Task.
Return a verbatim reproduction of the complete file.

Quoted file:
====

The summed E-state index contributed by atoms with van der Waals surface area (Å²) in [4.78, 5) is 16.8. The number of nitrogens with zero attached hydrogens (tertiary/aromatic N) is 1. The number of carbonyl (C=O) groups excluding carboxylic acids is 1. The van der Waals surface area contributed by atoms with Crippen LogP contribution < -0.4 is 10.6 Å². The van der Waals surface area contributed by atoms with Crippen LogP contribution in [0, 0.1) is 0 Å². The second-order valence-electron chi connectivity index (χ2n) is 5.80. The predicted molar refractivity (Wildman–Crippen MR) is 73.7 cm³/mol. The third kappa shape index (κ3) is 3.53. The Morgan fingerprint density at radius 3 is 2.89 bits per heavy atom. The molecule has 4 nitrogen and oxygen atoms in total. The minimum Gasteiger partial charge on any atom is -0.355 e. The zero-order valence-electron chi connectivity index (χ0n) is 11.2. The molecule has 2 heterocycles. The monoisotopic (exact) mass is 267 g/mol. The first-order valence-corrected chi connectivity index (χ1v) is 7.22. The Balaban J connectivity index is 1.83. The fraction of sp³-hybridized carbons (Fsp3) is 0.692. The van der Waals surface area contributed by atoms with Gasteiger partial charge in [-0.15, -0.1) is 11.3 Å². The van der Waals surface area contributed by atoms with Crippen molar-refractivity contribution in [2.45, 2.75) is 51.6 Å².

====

The summed E-state index contributed by atoms with van der Waals surface area (Å²) in [4.78, 5) is 16.8. The number of nitrogens with zero attached hydrogens (tertiary/aromatic N) is 1. The number of carbonyl (C=O) groups excluding carboxylic acids is 1. The van der Waals surface area contributed by atoms with Crippen LogP contribution < -0.4 is 10.6 Å². The van der Waals surface area contributed by atoms with Crippen LogP contribution in [0, 0.1) is 0 Å². The second-order valence-electron chi connectivity index (χ2n) is 5.80. The predicted molar refractivity (Wildman–Crippen MR) is 73.7 cm³/mol. The third kappa shape index (κ3) is 3.53. The Morgan fingerprint density at radius 3 is 2.89 bits per heavy atom. The molecule has 4 nitrogen and oxygen atoms in total. The minimum Gasteiger partial charge on any atom is -0.355 e. The zero-order valence-electron chi connectivity index (χ0n) is 11.2. The molecule has 2 heterocycles. The monoisotopic (exact) mass is 267 g/mol. The first-order valence-corrected chi connectivity index (χ1v) is 7.22. The Balaban J connectivity index is 1.83. The fraction of sp³-hybridized carbons (Fsp3) is 0.692. The van der Waals surface area contributed by atoms with Gasteiger partial charge in [-0.15, -0.1) is 11.3 Å². The van der Waals surface area contributed by atoms with Crippen molar-refractivity contribution in [2.45, 2.75) is 51.6 Å².